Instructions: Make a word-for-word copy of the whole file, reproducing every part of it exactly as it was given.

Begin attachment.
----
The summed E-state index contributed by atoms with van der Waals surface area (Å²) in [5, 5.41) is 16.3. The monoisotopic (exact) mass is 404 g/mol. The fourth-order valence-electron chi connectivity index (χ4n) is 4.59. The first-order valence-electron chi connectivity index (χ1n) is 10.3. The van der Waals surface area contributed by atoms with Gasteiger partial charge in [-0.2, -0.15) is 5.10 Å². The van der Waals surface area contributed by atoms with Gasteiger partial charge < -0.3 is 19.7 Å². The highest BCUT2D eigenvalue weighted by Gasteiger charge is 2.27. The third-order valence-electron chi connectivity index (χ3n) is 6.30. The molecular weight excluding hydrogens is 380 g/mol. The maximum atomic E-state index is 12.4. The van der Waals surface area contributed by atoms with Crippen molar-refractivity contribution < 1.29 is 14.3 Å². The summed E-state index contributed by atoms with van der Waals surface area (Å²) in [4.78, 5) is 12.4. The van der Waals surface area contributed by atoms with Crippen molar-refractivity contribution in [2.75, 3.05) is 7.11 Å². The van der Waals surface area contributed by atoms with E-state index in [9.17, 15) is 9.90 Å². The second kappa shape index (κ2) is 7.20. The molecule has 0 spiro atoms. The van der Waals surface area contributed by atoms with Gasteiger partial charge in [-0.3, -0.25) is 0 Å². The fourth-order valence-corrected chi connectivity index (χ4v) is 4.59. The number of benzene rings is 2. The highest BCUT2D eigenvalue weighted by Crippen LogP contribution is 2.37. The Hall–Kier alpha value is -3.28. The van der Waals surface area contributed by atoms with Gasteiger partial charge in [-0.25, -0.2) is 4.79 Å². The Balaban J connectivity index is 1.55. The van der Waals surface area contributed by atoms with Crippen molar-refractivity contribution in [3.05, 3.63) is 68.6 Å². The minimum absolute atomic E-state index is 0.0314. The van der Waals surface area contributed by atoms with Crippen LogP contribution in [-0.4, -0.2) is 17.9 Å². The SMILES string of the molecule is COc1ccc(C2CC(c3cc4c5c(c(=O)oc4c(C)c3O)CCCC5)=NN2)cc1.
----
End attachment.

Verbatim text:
The summed E-state index contributed by atoms with van der Waals surface area (Å²) in [5, 5.41) is 16.3. The monoisotopic (exact) mass is 404 g/mol. The fourth-order valence-electron chi connectivity index (χ4n) is 4.59. The first-order valence-electron chi connectivity index (χ1n) is 10.3. The van der Waals surface area contributed by atoms with Gasteiger partial charge in [-0.2, -0.15) is 5.10 Å². The van der Waals surface area contributed by atoms with Gasteiger partial charge < -0.3 is 19.7 Å². The highest BCUT2D eigenvalue weighted by Gasteiger charge is 2.27. The third-order valence-electron chi connectivity index (χ3n) is 6.30. The molecular weight excluding hydrogens is 380 g/mol. The maximum atomic E-state index is 12.4. The van der Waals surface area contributed by atoms with Crippen molar-refractivity contribution < 1.29 is 14.3 Å². The summed E-state index contributed by atoms with van der Waals surface area (Å²) in [4.78, 5) is 12.4. The van der Waals surface area contributed by atoms with Crippen molar-refractivity contribution in [2.75, 3.05) is 7.11 Å². The van der Waals surface area contributed by atoms with E-state index in [9.17, 15) is 9.90 Å². The second kappa shape index (κ2) is 7.20. The molecule has 0 spiro atoms. The van der Waals surface area contributed by atoms with Gasteiger partial charge in [-0.3, -0.25) is 0 Å². The fourth-order valence-corrected chi connectivity index (χ4v) is 4.59. The number of benzene rings is 2. The highest BCUT2D eigenvalue weighted by Crippen LogP contribution is 2.37. The Hall–Kier alpha value is -3.28. The van der Waals surface area contributed by atoms with Gasteiger partial charge in [-0.25, -0.2) is 4.79 Å². The Balaban J connectivity index is 1.55. The van der Waals surface area contributed by atoms with Crippen molar-refractivity contribution in [3.05, 3.63) is 68.6 Å². The minimum absolute atomic E-state index is 0.0314. The van der Waals surface area contributed by atoms with Crippen LogP contribution in [-0.4, -0.2) is 17.9 Å². The SMILES string of the molecule is COc1ccc(C2CC(c3cc4c5c(c(=O)oc4c(C)c3O)CCCC5)=NN2)cc1.